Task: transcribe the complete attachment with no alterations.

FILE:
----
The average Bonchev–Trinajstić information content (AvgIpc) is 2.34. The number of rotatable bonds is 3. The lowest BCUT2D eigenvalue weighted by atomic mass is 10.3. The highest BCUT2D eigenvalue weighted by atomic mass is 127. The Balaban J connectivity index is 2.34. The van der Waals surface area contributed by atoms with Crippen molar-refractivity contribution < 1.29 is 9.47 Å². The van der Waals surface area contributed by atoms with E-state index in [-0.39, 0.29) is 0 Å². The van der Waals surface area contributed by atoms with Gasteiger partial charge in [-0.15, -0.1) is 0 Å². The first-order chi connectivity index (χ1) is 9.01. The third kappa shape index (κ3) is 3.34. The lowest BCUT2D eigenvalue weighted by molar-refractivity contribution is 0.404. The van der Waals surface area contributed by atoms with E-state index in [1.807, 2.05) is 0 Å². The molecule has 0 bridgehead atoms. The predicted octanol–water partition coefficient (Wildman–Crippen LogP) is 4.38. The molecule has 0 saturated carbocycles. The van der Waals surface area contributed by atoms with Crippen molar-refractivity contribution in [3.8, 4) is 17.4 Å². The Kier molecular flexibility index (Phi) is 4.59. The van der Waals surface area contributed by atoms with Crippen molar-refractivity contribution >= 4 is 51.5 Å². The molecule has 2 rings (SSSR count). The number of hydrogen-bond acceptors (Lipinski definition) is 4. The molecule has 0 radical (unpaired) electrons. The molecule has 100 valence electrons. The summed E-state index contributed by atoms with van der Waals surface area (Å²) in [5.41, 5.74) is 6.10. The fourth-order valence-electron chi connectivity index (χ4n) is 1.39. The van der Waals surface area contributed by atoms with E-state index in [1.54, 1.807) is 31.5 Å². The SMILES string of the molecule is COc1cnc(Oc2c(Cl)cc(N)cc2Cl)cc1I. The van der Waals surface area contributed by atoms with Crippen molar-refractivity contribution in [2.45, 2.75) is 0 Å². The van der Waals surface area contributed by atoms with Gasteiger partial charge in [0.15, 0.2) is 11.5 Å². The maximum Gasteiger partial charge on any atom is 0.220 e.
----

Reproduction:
The average Bonchev–Trinajstić information content (AvgIpc) is 2.34. The number of rotatable bonds is 3. The lowest BCUT2D eigenvalue weighted by atomic mass is 10.3. The highest BCUT2D eigenvalue weighted by atomic mass is 127. The Balaban J connectivity index is 2.34. The van der Waals surface area contributed by atoms with Crippen molar-refractivity contribution < 1.29 is 9.47 Å². The van der Waals surface area contributed by atoms with E-state index in [-0.39, 0.29) is 0 Å². The van der Waals surface area contributed by atoms with Gasteiger partial charge in [-0.15, -0.1) is 0 Å². The first-order chi connectivity index (χ1) is 9.01. The third kappa shape index (κ3) is 3.34. The lowest BCUT2D eigenvalue weighted by molar-refractivity contribution is 0.404. The van der Waals surface area contributed by atoms with E-state index in [1.807, 2.05) is 0 Å². The molecule has 0 bridgehead atoms. The predicted octanol–water partition coefficient (Wildman–Crippen LogP) is 4.38. The molecule has 0 saturated carbocycles. The van der Waals surface area contributed by atoms with Crippen molar-refractivity contribution in [3.8, 4) is 17.4 Å². The Kier molecular flexibility index (Phi) is 4.59. The van der Waals surface area contributed by atoms with Crippen molar-refractivity contribution >= 4 is 51.5 Å². The molecule has 2 rings (SSSR count). The number of hydrogen-bond acceptors (Lipinski definition) is 4. The molecule has 0 radical (unpaired) electrons. The molecule has 100 valence electrons. The summed E-state index contributed by atoms with van der Waals surface area (Å²) in [5.41, 5.74) is 6.10. The fourth-order valence-electron chi connectivity index (χ4n) is 1.39. The van der Waals surface area contributed by atoms with E-state index in [1.54, 1.807) is 31.5 Å². The SMILES string of the molecule is COc1cnc(Oc2c(Cl)cc(N)cc2Cl)cc1I. The van der Waals surface area contributed by atoms with Crippen molar-refractivity contribution in [2.45, 2.75) is 0 Å². The van der Waals surface area contributed by atoms with Gasteiger partial charge in [0.15, 0.2) is 11.5 Å². The maximum Gasteiger partial charge on any atom is 0.220 e.